Urban Green Tourism and the '15-minute City'

I Visited Auburn, New York, a Potential '15-minute City'

By Anna Krejci

A trendy subject of discussion now among urban planners and city leaders is how to become the newest “15-minute city,” a designation that would be achieved when all residents can walk, bicycle, drive or take public transportation to places that meet all their essential needs in no more than 15 minutes.

It is being discussed to lower carbon emissions, which could only help us in confronting the massive climate change challenges we face.  It is also discussed as an improvement to the quality of life.  Less time commuting in cars on crowded roads sounds great to me!  In addition, I think 15-minute cities can become attractive tourist destinations.  Urban green tourists might enjoy visiting a 15-minute city because, in my opinion, it is so much more pleasurable to walk or take public transportation to places as a tourist.  Navigation becomes more manageable.  You can see more sites in less time.  On principle, you would be supporting a city that is working with the environment.

It is no wonder that a major city like Cleveland, Ohio is studying how to become a 15-minute city. Cleveland’s mayor, Justin Bibb, announced his goal and in July 2023, the city introduced legislation to revitalize areas along high regularity public transit lines, those bus and rail lines that have stops in 15-minute intervals.  New businesses offering services would go into places that are now abandoned.   The city is also looking for a consultant to create its Citywide Mobility Plan to help all people get around town without cars in better ways.  To be sure, the motives are for improving life for residents.  I hope city leaders realize how good this could be for tourism as well.

I visited Auburn, New York years ago.  It is now identified as a place that has the potential to be a wonderful 15-minute city!  According to the National League of Cities website, Auburn’s present city layout is a 15-minute radius for bicyclists, so with the geography as such and probably with some more improvement, it would be poised to become a true, 15-minute city.  When I visited Auburn, I ate at the Prison City Pub and Brewery, a popular restaurant in a city that does have a prison right downtown – in case you wondered - and I was within a 6-minute walk to Trip Advisor’s top-rated attraction, the Seward House Museum.  William Henry Seward was secretary of state under Abraham Lincoln during the U.S. Civil War and led the effort on acquiring the land of present-day Alaska under the Andrew Johnson administration in 1867, according to the museum’s website.  He had an interesting life for other reasons, too, which I learned when I visited the museum.  I could have walked to the museum after lunch on a nice day.  I was so happy to read that Auburn was being discussed in the context of 15-minute cities.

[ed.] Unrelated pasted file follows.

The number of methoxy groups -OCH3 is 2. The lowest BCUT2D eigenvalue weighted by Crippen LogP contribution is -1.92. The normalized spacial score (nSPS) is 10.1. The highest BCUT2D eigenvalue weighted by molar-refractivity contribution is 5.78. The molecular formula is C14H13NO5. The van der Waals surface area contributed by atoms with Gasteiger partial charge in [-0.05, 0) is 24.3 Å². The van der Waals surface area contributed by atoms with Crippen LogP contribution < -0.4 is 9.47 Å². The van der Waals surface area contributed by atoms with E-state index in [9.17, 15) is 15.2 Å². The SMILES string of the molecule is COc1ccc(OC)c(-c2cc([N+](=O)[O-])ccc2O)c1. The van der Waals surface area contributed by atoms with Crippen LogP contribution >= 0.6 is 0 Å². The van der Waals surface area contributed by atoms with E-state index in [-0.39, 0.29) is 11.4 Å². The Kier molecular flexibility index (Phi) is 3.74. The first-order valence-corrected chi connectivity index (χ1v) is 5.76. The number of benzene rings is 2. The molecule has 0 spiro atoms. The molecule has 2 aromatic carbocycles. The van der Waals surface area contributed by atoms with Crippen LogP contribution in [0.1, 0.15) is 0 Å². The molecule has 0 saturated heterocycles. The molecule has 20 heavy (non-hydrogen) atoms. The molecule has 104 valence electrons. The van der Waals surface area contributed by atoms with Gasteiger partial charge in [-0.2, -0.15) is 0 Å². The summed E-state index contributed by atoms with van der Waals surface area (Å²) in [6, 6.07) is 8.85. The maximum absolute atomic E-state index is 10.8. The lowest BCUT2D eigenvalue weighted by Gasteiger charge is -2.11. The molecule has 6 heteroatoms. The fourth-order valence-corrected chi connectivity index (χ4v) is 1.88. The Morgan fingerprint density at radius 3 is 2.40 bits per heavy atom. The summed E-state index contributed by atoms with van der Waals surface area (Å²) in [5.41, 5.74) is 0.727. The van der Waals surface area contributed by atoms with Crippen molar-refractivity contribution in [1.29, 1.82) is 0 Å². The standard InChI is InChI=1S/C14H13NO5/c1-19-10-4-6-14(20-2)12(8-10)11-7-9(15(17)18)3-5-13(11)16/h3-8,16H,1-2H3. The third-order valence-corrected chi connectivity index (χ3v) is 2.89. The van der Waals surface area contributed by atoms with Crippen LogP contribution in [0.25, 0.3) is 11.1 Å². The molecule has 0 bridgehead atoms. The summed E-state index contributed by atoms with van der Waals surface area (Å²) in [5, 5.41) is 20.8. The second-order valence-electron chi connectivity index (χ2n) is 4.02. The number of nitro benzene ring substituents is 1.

As a society, I hope we can find ways to be tourists in environmentally responsible ways.  I read about urban green tourism in a paper written by Marion Joppe of Ryerson Polytechnic University and Rachel Dodds from the Green Tourism Association.  They are based in Toronto, Canada. The paper, which is about 20 years old, is called “Urban Green Tourism: Applying ecotourism principles to the city,” and they define urban green tourism as, quoted directly below:

Urban green tourism, as defined by the members of the association, is composed of four attributes: Environmental responsibility – protecting, conserving, and/or enhancing nature and the physical environment to ensure the long-term health of the life-sustaining ecosystem; Local economic vitality – Supporting local economies, businesses and communities to ensure economic vitality and sustainability; Cultural sensitivity – Respecting and appreciating cultures and cultural diversity so as to ensure the continued well-being of local or host cultures; and Experiential richness – Providing enriching and satisfying experiences through active, personal and meaningful participation in, and involvement with, nature, people, places and/or cultures.

From my own layperson point of view, I think urban green tourism goes well with the 15-minute city concept.  Cleveland can seek its 15-minutes of fame by touting its own potential as a 15-minute city.  I wholeheartedly support the idea of making cities accessible by more modes of travel and creating neighborhoods where residents can find all they need within a 15-minute commute.  As tourists, the choices we make in travel destinations depend on a lot, but from my perspective, this is an exciting trend.  I hope cities can adapt, and I hope they allow for tourism in the planning.  I think it would mean more opportunities – including more access to recreational features – for everyone.


A Note About Auburn, New York

According to Google Maps, Auburn, New York is about a 5-hour car ride from Cleveland, Ohio.  It is part of the Finger Lake region of New York.


Works Cited

“Cleveland takes big steps toward Mayor Bibb’s vision for a 15-minute city.” City of Cleveland. 17 July, 2023. https://mayor.clevelandohio.gov/cleveland-takes-big-steps-toward-mayor-bibbs-vision-15-minute-city#:~:text=Monday%2C%20July%2017%2C%202023%20%E2%80%94,bike%20ride%2C%20or%20transit%20trip.

Funk, Kyle and Julia Glickman. “Exploring the 15-minute City Concept and Its Potential for Communities of All Sizes.” National League of Cities, 2023,  https://www.nlc.org/article/2023/06/13/exploring-the-15-minute-city-concept-and-its-potential-for-communities-of-all-sizes/

Joppe, Marion, and Rachel Dodds, “Urban Green Tourism: Applying ecotourism principles to the city.” Travel and Tourism Research Association – Canada Chapter, Toronto, 4-6, Oct. 1998, pp. 33-39. Chicago State University, https://www.csu.edu/cerc/researchreports/documents/UrbanGreenTourism1998.pdf

“William Henry Seward.” Seward House Museum, 2023, https://sewardhouse.org/history/william-henry-seward